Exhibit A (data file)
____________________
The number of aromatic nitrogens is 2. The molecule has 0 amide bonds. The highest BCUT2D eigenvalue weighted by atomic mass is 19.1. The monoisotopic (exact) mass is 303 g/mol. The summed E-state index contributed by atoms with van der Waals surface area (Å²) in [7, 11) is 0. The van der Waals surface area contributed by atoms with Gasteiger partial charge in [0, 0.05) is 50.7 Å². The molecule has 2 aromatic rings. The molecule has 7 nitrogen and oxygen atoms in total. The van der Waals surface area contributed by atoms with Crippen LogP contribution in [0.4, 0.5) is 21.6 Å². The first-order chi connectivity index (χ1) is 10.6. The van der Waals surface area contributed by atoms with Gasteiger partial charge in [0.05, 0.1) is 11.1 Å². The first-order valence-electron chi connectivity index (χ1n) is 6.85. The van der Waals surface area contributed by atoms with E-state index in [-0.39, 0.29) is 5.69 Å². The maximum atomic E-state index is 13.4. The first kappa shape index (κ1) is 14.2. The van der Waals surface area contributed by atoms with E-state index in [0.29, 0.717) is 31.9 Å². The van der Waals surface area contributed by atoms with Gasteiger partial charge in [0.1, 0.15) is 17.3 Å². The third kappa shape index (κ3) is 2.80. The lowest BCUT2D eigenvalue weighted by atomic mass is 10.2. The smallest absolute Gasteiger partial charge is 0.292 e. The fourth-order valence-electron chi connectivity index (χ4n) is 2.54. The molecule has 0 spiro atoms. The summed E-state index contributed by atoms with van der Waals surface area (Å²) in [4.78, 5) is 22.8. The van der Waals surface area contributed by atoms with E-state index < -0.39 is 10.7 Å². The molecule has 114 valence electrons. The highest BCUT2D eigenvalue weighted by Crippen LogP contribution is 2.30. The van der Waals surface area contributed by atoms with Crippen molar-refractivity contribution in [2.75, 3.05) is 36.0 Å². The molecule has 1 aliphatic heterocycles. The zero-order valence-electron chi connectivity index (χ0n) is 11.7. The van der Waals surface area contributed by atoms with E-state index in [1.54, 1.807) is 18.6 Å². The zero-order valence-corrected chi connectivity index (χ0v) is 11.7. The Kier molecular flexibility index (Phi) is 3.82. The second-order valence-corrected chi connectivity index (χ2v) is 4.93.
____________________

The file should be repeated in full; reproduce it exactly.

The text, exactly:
The number of aromatic nitrogens is 2. The molecule has 0 amide bonds. The highest BCUT2D eigenvalue weighted by atomic mass is 19.1. The monoisotopic (exact) mass is 303 g/mol. The summed E-state index contributed by atoms with van der Waals surface area (Å²) in [7, 11) is 0. The van der Waals surface area contributed by atoms with Gasteiger partial charge in [0, 0.05) is 50.7 Å². The molecule has 2 aromatic rings. The molecule has 7 nitrogen and oxygen atoms in total. The van der Waals surface area contributed by atoms with Crippen LogP contribution in [0.4, 0.5) is 21.6 Å². The first-order chi connectivity index (χ1) is 10.6. The van der Waals surface area contributed by atoms with Gasteiger partial charge in [0.05, 0.1) is 11.1 Å². The first-order valence-electron chi connectivity index (χ1n) is 6.85. The van der Waals surface area contributed by atoms with E-state index in [-0.39, 0.29) is 5.69 Å². The maximum atomic E-state index is 13.4. The first kappa shape index (κ1) is 14.2. The van der Waals surface area contributed by atoms with E-state index in [0.29, 0.717) is 31.9 Å². The van der Waals surface area contributed by atoms with Gasteiger partial charge in [0.1, 0.15) is 17.3 Å². The third kappa shape index (κ3) is 2.80. The lowest BCUT2D eigenvalue weighted by atomic mass is 10.2. The smallest absolute Gasteiger partial charge is 0.292 e. The fourth-order valence-electron chi connectivity index (χ4n) is 2.54. The molecule has 0 spiro atoms. The summed E-state index contributed by atoms with van der Waals surface area (Å²) in [4.78, 5) is 22.8. The van der Waals surface area contributed by atoms with E-state index < -0.39 is 10.7 Å². The molecule has 114 valence electrons. The highest BCUT2D eigenvalue weighted by Crippen LogP contribution is 2.30. The van der Waals surface area contributed by atoms with Crippen molar-refractivity contribution in [2.75, 3.05) is 36.0 Å². The molecule has 1 aliphatic heterocycles. The zero-order valence-electron chi connectivity index (χ0n) is 11.7. The van der Waals surface area contributed by atoms with E-state index in [1.54, 1.807) is 18.6 Å². The zero-order valence-corrected chi connectivity index (χ0v) is 11.7. The Kier molecular flexibility index (Phi) is 3.82. The second-order valence-corrected chi connectivity index (χ2v) is 4.93.